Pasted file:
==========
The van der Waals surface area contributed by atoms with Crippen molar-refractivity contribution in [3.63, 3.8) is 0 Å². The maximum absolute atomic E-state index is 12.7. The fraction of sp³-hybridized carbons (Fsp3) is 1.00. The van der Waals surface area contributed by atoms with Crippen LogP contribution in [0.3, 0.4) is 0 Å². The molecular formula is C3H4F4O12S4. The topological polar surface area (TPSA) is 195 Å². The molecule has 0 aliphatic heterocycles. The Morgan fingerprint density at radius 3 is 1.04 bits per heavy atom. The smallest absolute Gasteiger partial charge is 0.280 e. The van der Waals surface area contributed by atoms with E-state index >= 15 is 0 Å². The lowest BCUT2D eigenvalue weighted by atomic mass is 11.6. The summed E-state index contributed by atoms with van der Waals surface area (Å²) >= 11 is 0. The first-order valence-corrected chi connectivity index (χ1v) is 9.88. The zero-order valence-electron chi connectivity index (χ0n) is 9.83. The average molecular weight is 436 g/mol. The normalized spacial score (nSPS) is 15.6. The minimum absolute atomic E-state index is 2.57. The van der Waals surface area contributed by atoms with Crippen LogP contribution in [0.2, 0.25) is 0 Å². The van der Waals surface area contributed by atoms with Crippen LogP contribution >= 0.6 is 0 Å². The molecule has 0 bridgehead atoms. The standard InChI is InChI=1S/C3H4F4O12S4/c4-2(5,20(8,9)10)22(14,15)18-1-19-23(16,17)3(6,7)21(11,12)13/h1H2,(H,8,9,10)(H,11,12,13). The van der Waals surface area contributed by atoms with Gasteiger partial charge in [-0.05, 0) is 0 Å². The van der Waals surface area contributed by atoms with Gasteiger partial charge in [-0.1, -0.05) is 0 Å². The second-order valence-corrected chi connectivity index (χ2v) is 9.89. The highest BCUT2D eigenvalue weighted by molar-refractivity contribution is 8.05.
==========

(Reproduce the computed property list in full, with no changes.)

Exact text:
The van der Waals surface area contributed by atoms with Crippen molar-refractivity contribution in [3.63, 3.8) is 0 Å². The maximum absolute atomic E-state index is 12.7. The fraction of sp³-hybridized carbons (Fsp3) is 1.00. The van der Waals surface area contributed by atoms with Crippen LogP contribution in [0.3, 0.4) is 0 Å². The molecular formula is C3H4F4O12S4. The topological polar surface area (TPSA) is 195 Å². The molecule has 0 aliphatic heterocycles. The Morgan fingerprint density at radius 3 is 1.04 bits per heavy atom. The smallest absolute Gasteiger partial charge is 0.280 e. The van der Waals surface area contributed by atoms with E-state index >= 15 is 0 Å². The lowest BCUT2D eigenvalue weighted by atomic mass is 11.6. The summed E-state index contributed by atoms with van der Waals surface area (Å²) >= 11 is 0. The first-order valence-corrected chi connectivity index (χ1v) is 9.88. The zero-order valence-electron chi connectivity index (χ0n) is 9.83. The average molecular weight is 436 g/mol. The normalized spacial score (nSPS) is 15.6. The minimum absolute atomic E-state index is 2.57. The van der Waals surface area contributed by atoms with Crippen LogP contribution in [0.2, 0.25) is 0 Å². The van der Waals surface area contributed by atoms with Crippen LogP contribution >= 0.6 is 0 Å². The molecule has 0 bridgehead atoms. The standard InChI is InChI=1S/C3H4F4O12S4/c4-2(5,20(8,9)10)22(14,15)18-1-19-23(16,17)3(6,7)21(11,12)13/h1H2,(H,8,9,10)(H,11,12,13). The van der Waals surface area contributed by atoms with Gasteiger partial charge in [-0.05, 0) is 0 Å². The van der Waals surface area contributed by atoms with Gasteiger partial charge in [-0.1, -0.05) is 0 Å². The second-order valence-corrected chi connectivity index (χ2v) is 9.89. The highest BCUT2D eigenvalue weighted by molar-refractivity contribution is 8.05.